Ryan Campaign Heads Down the Stretch

WARREN, Ohio – U.S. Rep. Tim Ryan, D-13, the Democratic Party nominee for the U.S. Senate, appealed to Ohio’s moderate voting bloc Friday and once again disavowed political extremism as the days tick down to the Nov. 8 election.

“We’ve got a great coalition of the exhausted majority of Democrats, Republicans and Independents who are tired of the extremism and want a moderate voice,” Ryan told local reporters on a campaign stop at the coke plant Cleveland-Cliffs operates here. “That’s me.”

As Ryan answered reporters’ questions outside the plant, more details were unfolding about an attack on Paul Pelosi, the husband of Speaker of the House Nancy Pelosi.

An intruder entered the couple’s San Francisco home early Friday morning in search of the House Speaker, shouting, “Where is Nancy? Where is Nancy?” He then assaulted Pelosi’s husband, Paul, with a hammer, police say.

Pelosi, 82, is hospitalized and is expected to recover from his injuries.

A suspect, David DePape, is in custody. As of this posting, a motive for the attack had not been determined.

Ryan told The Business Journal after the press event that he couldn’t comment on the attack as he had just learned about it.

The congressman, however, did tell reporters that his campaign has encountered a sense of exasperation from people who are “sick of the extremism. We’ve got to come together and meet in the middle, that’s how we’re going to heal the country.”

Ryan is locked in a tight race with Republican nominee J.D. Vance to fill outgoing Republican Sen. Rob Portman’s Ohio senate seat.

“We’ve forgotten how to talk like normal people about normal issues affecting working class people,” Ryan said.

That’s frustrating, Ryan continued, especially after the Democratic-controlled Congress has chalked up successes such as the Inflation Reduction Act, the Bipartisan Infrastructure Bill, and the Chips Act.

“When they hear a person like me talk normal, you get polls that have us up a few points,” he said.

Ryan toured Cleveland-Cliffs’ plant and spoke with workers there. The plant in Warren produces coke that is used in the steel manufacturing process. Cleveland-Cliffs is the largest producer of flat-rolled steel in North America. No media was allowed on the tour.

Ryan was then scheduled to leave for Canton to meet with International Brotherhood of Electrical Workers. On Saturday, the congressman has stops scheduled in Ironton, Portsmouth and Chillicothe.

A recent poll from Baldwin-Wallace shows Ryan ahead of Vance by four points, within the poll’s margin of error. Most polls show the race as a dead heat. According to FiveThirtyEight.com, a site that rates and aggregates nonpartisan polls, Vance is favored to win.

Ryan cautioned that both political parties are having messaging problems.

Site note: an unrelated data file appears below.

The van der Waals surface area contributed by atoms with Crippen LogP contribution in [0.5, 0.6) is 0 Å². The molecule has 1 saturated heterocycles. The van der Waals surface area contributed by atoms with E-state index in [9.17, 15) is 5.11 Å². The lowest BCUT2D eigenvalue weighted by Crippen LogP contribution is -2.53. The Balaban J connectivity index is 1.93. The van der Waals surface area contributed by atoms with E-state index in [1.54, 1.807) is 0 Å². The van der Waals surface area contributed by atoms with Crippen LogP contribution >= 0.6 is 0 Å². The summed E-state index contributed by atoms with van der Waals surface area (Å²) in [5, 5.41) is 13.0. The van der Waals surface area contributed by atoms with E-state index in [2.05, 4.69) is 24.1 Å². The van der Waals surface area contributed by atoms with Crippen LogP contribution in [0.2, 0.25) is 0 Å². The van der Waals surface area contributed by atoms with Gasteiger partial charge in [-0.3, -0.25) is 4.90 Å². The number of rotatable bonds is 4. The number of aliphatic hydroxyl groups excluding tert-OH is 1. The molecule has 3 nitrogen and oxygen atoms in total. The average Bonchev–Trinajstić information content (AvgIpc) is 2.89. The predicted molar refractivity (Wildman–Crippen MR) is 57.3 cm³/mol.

“Republicans aren’t very popular right now,” he said. “They’re supporting extremists and insurrectionists. And then you’ve got Democrats that don’t know how to talk to people and lack focus on the economic issues that are so important.”

Ryan’s campaign received a big boost Oct. 25 as thousands turned out for a rally featuring a free concert by the Dave Matthews Band in Columbus.

Also attending the rally and voicing his support for the congressman was Boardman native and legendary Cleveland Browns quarterback Bernie Kosar.

In a new political commercial previewed on Twitter, Ryan is seen introducing Kosar at the rally.

“Whether you’re a Democrat or Republican, there has been way too much extremism in our country over the last couple years,” Kosar said. “We need another quarterback leader in our Senate,” referring to Ryan’s gridiron days at John F. Kennedy High School.

Kosar’s endorsement is telling, since the former Browns QB addressed the Republican National Convention in Cleveland in 2016. Kosar was also expected to address the Medina County Republican Party annual Finance Dinner Oct. 28.

Once the commercial supporting Ryan surfaced, the Medina GOP removed Kosar from its list of speakers for the event.

Kosar’s endorsement was like “a dream come true,” Ryan said, noting he used to wear the Browns legend’s No. 19 jersey under his own during his high school playing days.

Meanwhile, Vance, a venture capitalist in his first bid for public office, has painted Ryan as indifferent to the concerns of working Americans.

In a new advertisement launched this week, Vance reiterated Ryan’s support for Pelosi and President Joe Biden’s policies — policies that the candidate says has led to skyrocketing inflation.

The ad features Vance cooking breakfast, casting blame on the Biden administration and Ryan’s support. “Since Biden took over, breakfast and everything else is much more expensive,” Vance says. “Tim Ryan could have stopped this inflation, which is killing the middle class. Instead, he voted 100% for Biden’s and Pelosi’s liberal plans.”

Ryan said his strategy down the stretch is to engage citizens all across Ohio through his “Putting Workers First” bus tour.

“I think J.D. Vance has been labeled as an extremist and somebody who can’t be trusted,” Ryan said. “People are paying attention. They’ve heard my name and they’ve seen me in their communities. So I think people are going to give us a shot.”

“This will be the upset in the country on election night,” Ryan predicted.

Copyright 2024 The Business Journal, Youngstown, Ohio.